Screw fingerprints. That’s so 2009. That’s the attitude the Homeland Security Dept. is taking in Mexico, where it will be testing out a new iris-scanning technology that it claims is faster than old-fashioned fingerprinting.
For two weeks in October, Homeland Security will be running tests on the scanners, which store digital images of your irises in a database, at a Border Patrol station in McAllen, TX.
In addition to being faster than fingerprints, the device allows for people to be scanned from 3-4 feet away. Homeland Security will also be testing a camera that scans people as they walk past the camera.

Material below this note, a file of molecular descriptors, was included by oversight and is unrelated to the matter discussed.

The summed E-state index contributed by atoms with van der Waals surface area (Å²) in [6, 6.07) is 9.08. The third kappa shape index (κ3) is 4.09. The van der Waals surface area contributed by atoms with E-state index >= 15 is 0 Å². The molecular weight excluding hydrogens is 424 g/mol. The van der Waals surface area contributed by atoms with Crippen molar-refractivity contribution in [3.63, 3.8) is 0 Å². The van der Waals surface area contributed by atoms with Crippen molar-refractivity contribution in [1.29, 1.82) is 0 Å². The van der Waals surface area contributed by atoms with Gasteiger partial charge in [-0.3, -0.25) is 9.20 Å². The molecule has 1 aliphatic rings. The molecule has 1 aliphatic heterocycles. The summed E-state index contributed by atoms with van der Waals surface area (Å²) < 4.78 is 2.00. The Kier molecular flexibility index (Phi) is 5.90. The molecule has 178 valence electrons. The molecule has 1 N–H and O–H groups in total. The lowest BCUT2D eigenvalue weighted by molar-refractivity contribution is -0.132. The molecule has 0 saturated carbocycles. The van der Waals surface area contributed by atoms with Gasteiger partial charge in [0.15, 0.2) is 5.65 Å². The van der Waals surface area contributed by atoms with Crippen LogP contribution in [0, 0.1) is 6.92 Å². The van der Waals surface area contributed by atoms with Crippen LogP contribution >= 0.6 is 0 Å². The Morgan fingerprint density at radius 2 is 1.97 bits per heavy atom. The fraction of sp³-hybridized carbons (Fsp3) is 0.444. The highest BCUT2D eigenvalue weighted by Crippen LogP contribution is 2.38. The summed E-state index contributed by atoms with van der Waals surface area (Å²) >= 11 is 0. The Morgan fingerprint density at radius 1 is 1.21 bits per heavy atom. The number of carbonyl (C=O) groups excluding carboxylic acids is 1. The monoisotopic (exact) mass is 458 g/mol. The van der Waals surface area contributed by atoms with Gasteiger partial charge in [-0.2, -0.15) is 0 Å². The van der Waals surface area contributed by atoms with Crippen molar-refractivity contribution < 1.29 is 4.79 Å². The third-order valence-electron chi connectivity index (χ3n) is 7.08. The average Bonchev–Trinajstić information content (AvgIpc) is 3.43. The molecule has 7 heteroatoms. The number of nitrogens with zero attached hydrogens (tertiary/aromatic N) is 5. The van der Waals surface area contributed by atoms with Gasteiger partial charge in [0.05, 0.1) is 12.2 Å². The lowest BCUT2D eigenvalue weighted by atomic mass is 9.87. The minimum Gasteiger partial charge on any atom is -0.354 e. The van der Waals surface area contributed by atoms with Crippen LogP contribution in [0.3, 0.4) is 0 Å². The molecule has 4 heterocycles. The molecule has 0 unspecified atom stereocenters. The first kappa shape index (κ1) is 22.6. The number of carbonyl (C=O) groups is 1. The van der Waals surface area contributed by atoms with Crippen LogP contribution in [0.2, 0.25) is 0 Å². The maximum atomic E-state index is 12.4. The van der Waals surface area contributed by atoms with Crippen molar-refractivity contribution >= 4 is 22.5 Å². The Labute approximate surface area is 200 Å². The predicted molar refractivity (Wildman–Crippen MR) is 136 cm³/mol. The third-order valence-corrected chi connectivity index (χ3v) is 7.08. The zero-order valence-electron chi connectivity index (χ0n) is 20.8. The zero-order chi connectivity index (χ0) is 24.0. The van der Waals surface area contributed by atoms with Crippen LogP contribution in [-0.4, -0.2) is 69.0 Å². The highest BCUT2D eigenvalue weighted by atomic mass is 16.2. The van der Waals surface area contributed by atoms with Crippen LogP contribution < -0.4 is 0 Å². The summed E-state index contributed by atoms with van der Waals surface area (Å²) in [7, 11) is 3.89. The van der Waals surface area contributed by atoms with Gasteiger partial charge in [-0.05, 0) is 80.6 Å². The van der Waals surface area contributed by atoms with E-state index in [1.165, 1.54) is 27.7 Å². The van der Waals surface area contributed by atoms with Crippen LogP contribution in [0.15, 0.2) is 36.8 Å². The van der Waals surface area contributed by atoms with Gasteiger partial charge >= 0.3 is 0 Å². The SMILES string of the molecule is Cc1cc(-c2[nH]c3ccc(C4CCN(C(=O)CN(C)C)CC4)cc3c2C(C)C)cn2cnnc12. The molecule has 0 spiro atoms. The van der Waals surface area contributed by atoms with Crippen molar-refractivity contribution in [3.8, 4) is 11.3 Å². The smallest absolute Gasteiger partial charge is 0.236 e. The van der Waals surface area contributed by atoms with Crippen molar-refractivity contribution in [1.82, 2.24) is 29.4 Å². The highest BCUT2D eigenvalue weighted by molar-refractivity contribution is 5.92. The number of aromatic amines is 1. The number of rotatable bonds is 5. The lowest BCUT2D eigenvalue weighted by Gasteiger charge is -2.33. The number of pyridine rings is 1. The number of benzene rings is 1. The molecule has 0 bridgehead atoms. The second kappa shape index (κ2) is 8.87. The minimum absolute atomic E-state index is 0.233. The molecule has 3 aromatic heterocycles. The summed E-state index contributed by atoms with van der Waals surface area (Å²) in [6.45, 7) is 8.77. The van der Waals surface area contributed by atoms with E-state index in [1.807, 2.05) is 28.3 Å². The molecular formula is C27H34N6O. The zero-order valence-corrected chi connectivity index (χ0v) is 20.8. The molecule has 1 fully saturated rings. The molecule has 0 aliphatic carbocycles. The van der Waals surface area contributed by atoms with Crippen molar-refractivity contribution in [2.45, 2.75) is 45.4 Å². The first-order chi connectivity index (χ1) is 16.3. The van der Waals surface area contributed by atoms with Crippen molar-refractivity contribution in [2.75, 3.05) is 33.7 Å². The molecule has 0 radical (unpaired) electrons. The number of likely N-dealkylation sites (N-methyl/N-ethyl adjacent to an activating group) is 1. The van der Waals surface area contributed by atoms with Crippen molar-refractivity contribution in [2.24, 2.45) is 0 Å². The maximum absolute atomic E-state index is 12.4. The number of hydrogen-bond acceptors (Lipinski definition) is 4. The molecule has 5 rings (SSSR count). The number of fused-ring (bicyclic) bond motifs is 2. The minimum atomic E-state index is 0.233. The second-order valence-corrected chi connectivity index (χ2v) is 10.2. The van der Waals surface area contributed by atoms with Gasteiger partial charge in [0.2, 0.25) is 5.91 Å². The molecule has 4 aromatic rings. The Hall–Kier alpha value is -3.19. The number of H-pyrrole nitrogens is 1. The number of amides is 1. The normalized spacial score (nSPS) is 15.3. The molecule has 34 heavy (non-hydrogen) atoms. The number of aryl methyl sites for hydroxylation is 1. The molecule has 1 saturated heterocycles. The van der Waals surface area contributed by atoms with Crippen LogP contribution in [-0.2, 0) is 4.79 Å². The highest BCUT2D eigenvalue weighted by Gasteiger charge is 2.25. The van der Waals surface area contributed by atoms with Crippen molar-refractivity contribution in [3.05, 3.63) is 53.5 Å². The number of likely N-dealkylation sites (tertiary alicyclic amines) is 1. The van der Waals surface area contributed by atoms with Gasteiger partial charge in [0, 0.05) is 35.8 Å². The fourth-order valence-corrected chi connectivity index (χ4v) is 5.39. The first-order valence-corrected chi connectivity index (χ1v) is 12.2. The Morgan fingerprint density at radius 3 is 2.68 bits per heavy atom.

“The test will help us determine how viable this is for potential (department) use in the future,” a rep for the Dept. explained.
The ACLU isn’t exactly thrilled about the idea of using these scanners:
If you can identify any individual at a distance and without their knowledge, you literally allow the physical tracking of a person anywhere there’s a camera and access to the Internet.
A previous generation of iris scanners was used from 2005 to 2008 in about 20 U.S. airports to identify passengers in the Registered Traveler program, who could skip to the front of security lines.
Homeland Security to test iris scanners [USA Today]